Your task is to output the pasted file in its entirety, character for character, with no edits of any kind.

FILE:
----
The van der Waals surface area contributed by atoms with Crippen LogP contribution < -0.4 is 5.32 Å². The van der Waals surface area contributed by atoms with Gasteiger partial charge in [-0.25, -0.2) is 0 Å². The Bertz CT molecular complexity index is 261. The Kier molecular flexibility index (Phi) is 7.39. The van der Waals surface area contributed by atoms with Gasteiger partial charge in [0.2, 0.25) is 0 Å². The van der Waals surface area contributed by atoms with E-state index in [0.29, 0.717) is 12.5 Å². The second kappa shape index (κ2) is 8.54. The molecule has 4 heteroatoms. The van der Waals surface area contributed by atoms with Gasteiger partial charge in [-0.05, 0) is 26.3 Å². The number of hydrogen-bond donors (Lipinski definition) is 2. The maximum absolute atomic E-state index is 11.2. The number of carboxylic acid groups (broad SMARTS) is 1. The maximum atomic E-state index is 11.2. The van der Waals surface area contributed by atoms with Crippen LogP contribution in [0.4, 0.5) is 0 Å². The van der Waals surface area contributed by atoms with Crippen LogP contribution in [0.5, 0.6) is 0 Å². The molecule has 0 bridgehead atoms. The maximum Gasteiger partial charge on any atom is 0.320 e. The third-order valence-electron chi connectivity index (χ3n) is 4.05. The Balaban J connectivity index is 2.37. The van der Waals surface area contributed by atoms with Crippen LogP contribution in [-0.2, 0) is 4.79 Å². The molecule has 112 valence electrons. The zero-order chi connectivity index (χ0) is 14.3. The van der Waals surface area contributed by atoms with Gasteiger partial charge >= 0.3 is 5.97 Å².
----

The van der Waals surface area contributed by atoms with Crippen LogP contribution < -0.4 is 5.32 Å². The van der Waals surface area contributed by atoms with Gasteiger partial charge in [-0.25, -0.2) is 0 Å². The Bertz CT molecular complexity index is 261. The Kier molecular flexibility index (Phi) is 7.39. The van der Waals surface area contributed by atoms with Gasteiger partial charge in [0.2, 0.25) is 0 Å². The van der Waals surface area contributed by atoms with E-state index in [0.29, 0.717) is 12.5 Å². The second kappa shape index (κ2) is 8.54. The molecule has 4 heteroatoms. The van der Waals surface area contributed by atoms with Gasteiger partial charge in [-0.05, 0) is 26.3 Å². The number of hydrogen-bond donors (Lipinski definition) is 2. The maximum absolute atomic E-state index is 11.2. The number of carboxylic acid groups (broad SMARTS) is 1. The maximum atomic E-state index is 11.2. The van der Waals surface area contributed by atoms with Crippen LogP contribution in [0.4, 0.5) is 0 Å². The van der Waals surface area contributed by atoms with Crippen LogP contribution in [0.5, 0.6) is 0 Å². The molecule has 0 bridgehead atoms. The maximum Gasteiger partial charge on any atom is 0.320 e. The third-order valence-electron chi connectivity index (χ3n) is 4.05. The Balaban J connectivity index is 2.37. The van der Waals surface area contributed by atoms with Crippen LogP contribution in [-0.2, 0) is 4.79 Å². The molecule has 112 valence electrons. The zero-order chi connectivity index (χ0) is 14.3. The van der Waals surface area contributed by atoms with Gasteiger partial charge >= 0.3 is 5.97 Å².